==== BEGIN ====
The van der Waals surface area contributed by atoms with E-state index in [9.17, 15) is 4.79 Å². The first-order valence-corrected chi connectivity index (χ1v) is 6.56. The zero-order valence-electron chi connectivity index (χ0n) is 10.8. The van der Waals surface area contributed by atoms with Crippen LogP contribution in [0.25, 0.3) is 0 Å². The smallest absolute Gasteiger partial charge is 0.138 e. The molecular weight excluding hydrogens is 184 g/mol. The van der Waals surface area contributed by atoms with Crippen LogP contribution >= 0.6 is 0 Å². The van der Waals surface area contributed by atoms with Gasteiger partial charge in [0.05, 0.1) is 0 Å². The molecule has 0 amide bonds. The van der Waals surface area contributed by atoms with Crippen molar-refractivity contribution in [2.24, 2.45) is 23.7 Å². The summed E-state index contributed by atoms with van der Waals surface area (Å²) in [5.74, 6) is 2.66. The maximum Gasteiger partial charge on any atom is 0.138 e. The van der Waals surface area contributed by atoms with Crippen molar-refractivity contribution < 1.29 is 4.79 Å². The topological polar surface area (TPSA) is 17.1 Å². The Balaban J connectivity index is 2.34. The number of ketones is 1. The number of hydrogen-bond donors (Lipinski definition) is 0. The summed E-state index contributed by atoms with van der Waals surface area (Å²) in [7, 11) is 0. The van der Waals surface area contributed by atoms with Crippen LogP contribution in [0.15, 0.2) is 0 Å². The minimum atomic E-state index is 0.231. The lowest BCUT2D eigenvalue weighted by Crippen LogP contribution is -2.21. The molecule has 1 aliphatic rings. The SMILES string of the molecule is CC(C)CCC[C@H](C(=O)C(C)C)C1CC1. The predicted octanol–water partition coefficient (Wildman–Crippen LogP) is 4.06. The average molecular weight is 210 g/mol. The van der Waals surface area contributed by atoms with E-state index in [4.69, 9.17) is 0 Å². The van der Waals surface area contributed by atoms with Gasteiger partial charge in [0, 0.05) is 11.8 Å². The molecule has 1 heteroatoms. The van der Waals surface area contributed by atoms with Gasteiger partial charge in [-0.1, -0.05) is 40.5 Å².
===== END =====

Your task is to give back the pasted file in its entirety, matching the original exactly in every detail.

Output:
The van der Waals surface area contributed by atoms with E-state index in [9.17, 15) is 4.79 Å². The first-order valence-corrected chi connectivity index (χ1v) is 6.56. The zero-order valence-electron chi connectivity index (χ0n) is 10.8. The van der Waals surface area contributed by atoms with Crippen LogP contribution in [0.25, 0.3) is 0 Å². The smallest absolute Gasteiger partial charge is 0.138 e. The molecular weight excluding hydrogens is 184 g/mol. The van der Waals surface area contributed by atoms with Crippen LogP contribution >= 0.6 is 0 Å². The van der Waals surface area contributed by atoms with Gasteiger partial charge in [0.05, 0.1) is 0 Å². The molecule has 0 amide bonds. The van der Waals surface area contributed by atoms with Crippen molar-refractivity contribution in [2.24, 2.45) is 23.7 Å². The summed E-state index contributed by atoms with van der Waals surface area (Å²) in [5.74, 6) is 2.66. The maximum Gasteiger partial charge on any atom is 0.138 e. The van der Waals surface area contributed by atoms with Crippen molar-refractivity contribution < 1.29 is 4.79 Å². The topological polar surface area (TPSA) is 17.1 Å². The Balaban J connectivity index is 2.34. The number of ketones is 1. The number of hydrogen-bond donors (Lipinski definition) is 0. The summed E-state index contributed by atoms with van der Waals surface area (Å²) in [7, 11) is 0. The van der Waals surface area contributed by atoms with Crippen LogP contribution in [0.15, 0.2) is 0 Å². The minimum atomic E-state index is 0.231. The lowest BCUT2D eigenvalue weighted by Crippen LogP contribution is -2.21. The molecule has 1 aliphatic rings. The SMILES string of the molecule is CC(C)CCC[C@H](C(=O)C(C)C)C1CC1. The predicted octanol–water partition coefficient (Wildman–Crippen LogP) is 4.06. The average molecular weight is 210 g/mol. The van der Waals surface area contributed by atoms with E-state index in [4.69, 9.17) is 0 Å². The van der Waals surface area contributed by atoms with Gasteiger partial charge in [0, 0.05) is 11.8 Å². The molecule has 1 heteroatoms. The van der Waals surface area contributed by atoms with Gasteiger partial charge in [-0.1, -0.05) is 40.5 Å².